human development, social justice and sustainable social systems

Linking quality with accessibility

The contribution of Social Economy Enterprises

A couple of years after European countries put an end to the deadliest war ever fought on earth, forward-looking people succeeded in turning their back to two centuries of individualist nationalism and in creating one of the most ambitious and innovating political bodies ever built : the European Economic Community (EEC), later renamed European Union (EU).

In the preamble to the Rome Treaty, which sealed their destinies, the six founding members of the EEC expressed their determination “to lay the foundations of an ever closer union among the peoples of Europe”.

Throughout its history until the financial crisis of 2008, the European Union succeeded to a large extent in pursuing this dream by achieving convergence at most levels, i.e. across individuals, Regions and Member States.

This success probably finds its roots in what was called the “European Social Model”, i.e. a set of values, principles, mechanisms and institutions which contributes to fostering confidence, sharing knowledge and building solidarity.

The European model is indeed, as once put by Jacques Delors, who chaired the European Commission during 10 years, rooted in a set of principles and values, in particular on three of them which are, as he wrote, “closely linked”: “competition, which stimulates ; cooperation, which reinforces ; solidarity, which unites”¹.

Another feature of this model was analyzed in depth in a previous study of Caritas Europa, “The Future of the Welfare State”², with the scientific input of Carlo Knoepfl, from Caritas Switzerland: a social protection system where State interventions play a central role not only as regulators, but sometimes as well as service providers. The study showed we should rather speak of “a model of models”, as there is no “one size fits all” model, but rather different sub-models according to national specificities such as the so-called “Keynesian” or “Bismarckian” ones.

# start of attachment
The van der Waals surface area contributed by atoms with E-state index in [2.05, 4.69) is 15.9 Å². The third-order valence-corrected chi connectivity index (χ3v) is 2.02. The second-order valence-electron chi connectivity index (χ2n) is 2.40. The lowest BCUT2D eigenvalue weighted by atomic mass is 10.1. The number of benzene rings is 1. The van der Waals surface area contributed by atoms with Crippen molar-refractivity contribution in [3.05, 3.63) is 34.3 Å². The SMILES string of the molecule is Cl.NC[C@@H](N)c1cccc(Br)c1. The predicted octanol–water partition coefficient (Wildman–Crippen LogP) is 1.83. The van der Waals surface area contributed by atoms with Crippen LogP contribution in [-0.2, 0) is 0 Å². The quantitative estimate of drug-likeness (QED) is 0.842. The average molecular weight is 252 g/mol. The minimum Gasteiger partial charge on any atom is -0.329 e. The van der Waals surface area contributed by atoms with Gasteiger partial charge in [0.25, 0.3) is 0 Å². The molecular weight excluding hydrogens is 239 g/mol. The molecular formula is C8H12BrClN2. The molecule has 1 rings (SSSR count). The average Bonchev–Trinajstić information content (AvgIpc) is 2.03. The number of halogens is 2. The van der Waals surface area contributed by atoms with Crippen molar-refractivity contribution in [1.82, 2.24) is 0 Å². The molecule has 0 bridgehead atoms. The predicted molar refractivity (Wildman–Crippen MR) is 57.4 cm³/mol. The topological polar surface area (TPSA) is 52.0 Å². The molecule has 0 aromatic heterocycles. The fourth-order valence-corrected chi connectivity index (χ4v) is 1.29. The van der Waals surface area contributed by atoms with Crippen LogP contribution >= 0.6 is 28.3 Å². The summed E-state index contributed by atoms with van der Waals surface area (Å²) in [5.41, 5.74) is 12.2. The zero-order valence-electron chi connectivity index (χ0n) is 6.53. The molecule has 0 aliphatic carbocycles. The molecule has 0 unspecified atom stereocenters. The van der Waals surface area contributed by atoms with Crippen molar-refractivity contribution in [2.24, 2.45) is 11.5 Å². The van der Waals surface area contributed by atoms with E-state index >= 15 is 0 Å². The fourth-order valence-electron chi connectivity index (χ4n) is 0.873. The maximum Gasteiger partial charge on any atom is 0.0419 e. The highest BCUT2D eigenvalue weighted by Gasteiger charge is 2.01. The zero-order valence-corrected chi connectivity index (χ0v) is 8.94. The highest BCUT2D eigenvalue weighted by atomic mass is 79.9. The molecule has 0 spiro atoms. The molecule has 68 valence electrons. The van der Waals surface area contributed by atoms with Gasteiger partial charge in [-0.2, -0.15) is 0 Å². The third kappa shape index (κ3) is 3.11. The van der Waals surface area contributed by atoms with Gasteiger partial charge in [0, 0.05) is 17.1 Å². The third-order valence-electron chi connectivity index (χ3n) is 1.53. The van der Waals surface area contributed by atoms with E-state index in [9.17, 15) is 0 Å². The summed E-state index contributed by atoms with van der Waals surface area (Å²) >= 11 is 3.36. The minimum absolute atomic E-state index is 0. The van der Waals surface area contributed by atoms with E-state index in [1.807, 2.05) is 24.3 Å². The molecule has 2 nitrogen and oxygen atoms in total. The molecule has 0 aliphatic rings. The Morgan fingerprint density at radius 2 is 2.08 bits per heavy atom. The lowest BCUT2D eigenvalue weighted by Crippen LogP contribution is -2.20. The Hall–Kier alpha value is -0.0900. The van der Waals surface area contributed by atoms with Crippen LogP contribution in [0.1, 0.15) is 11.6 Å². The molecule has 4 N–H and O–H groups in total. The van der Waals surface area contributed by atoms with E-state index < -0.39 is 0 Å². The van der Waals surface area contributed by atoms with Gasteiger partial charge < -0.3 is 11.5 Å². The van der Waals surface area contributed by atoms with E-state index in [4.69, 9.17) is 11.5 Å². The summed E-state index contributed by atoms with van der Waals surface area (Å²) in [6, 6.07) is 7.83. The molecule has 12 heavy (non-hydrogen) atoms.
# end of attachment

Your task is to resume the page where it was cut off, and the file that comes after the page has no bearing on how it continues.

Another feature of this model lies in the key role of social dialogue, i.e. institutions, settings and mechanisms whereby representatives from employers and trade unions compromise on issues linked to working conditions, from the individual level of enterprises to the more aggregated, sectoral, or even cross-sectoral level.

A final feature of the European Social Model(s) is the key role played by not-profit providers of social, health and education services, making them main investors in what is sometimes called “human capital”, which is a human society’s most important asset.

Non-profit organizations may play a double role in this respect:

  • First of all, they contribute to civil dialogue and to participatory democracy by creating spaces where citizens may unite and experience collective intelligence, accountability and democratic decision-making as well as a sense of ownership and solidarity;
  • Secondly, in many respects, they also provide a major part of the above-mentioned services, making them central economic and social actors;
  • Non-profit providers account for the largest part of Social Economy Enterprises, which are generally defined through the following characteristics³;
  • The primacy of the individual and the social objective over capital;